What My Divorce Taught Me About Marriage: Part 1

No person is immune the pain of ending an intimate relationship, even marriage counselors.  While “Divorced Marriage Counselor” may seem like an oxymoron, it is my reality.  It is a reality which I have chosen to approach with the eye of a counselor, so that I can use my experience with it to help my clients navigate the storms of marriage and relationships.  Each day it seems that I learn something new, and here are a few of the things which I have learned. 


Like Each Other

This may seem like common sense, but I have seen this play out over and over; not only in my own marriage, but in my clients’ as well.  If you don’t like each other, or if one partner doesn’t like the other, then a marriage can begin to crumble very quickly.  Dr. John Gottman refers to “fondness and admiration” as one of the foundations of his “Sound Marital House.”  When this structure collapses, it can bring about resentment and contempt. This is a killer of relationships, and I have seen this implode spectacularly.

Few people go into a marriage (or any committed relationship) with the anticipation that they will grow to hate their spouse, but long periods of time spent in a closed system; that is, an environment that does not bring in anything new, will lend itself to friction.  Friction between spouses can wear away at the fondness and admiration system, which can then foster resentment between spouses.  Resentment leads to hate, which leads to suffering, which (as anyone who has seen Star Wars can tell you) leads to the Dark Side.  (The Dark Side in this case being divorce.)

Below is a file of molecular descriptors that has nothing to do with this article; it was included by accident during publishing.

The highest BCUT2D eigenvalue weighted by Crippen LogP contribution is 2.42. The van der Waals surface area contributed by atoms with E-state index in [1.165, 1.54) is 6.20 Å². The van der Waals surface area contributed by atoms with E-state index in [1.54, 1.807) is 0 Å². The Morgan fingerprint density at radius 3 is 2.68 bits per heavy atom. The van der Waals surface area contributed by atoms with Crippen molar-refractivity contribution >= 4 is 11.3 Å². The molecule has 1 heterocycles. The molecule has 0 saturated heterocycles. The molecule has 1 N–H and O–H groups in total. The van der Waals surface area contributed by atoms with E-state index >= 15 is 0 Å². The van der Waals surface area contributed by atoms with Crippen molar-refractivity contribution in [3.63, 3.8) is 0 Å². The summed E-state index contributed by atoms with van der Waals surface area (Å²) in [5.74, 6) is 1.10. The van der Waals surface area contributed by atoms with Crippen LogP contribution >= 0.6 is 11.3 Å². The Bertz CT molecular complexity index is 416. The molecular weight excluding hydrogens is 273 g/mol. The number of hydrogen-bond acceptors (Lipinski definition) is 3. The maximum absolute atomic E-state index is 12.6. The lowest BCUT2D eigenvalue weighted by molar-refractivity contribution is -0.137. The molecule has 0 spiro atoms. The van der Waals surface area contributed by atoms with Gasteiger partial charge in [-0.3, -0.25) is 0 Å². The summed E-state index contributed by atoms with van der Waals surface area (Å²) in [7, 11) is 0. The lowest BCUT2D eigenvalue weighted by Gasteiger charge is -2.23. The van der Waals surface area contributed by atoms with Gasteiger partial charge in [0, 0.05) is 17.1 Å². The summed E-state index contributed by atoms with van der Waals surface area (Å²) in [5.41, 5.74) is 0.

So what’s the lesson?  Simply put: Like each other.  Find something you admire about your spouse: Their work ethic, the way they fold the laundry, the passion in their eyes as they talk about the intricacies of cross-stitch, or the fire in their belly when they explain the minute (or not so minute, I don’t actually know) differences between a ’58 and a ’59 Bellaire.  It doesn’t matter if you understand it, or even if you care about it.  It matters to them, and they matter to you.  Appreciate the way they appreciate things in life, and it will pay dividends later on.  Gottman calls this building “Love Maps.”  It’s all about navigating your partners world, and it is foundational to a successful marriage.

I want to challenge you to make a list of 5-10 things that you enjoy about your partner.  They can be anything from an idiosyncrasy of theirs to something they enjoy that you appreciate (Maybe they love cars but if you opened the hood you couldn’t find the engine, so they do all the maintenance.  Or maybe they love the smell of laundry soap so they wash all the clothes.  It can be anything!).  Find a way to tell them that you appreciate these things.  And beyond that, find a way to express your appreciation for them as a person.

This is part one of a series of posts. Part 2 is here.


4 thoughts on “What My Divorce Taught Me About Marriage: Part 1

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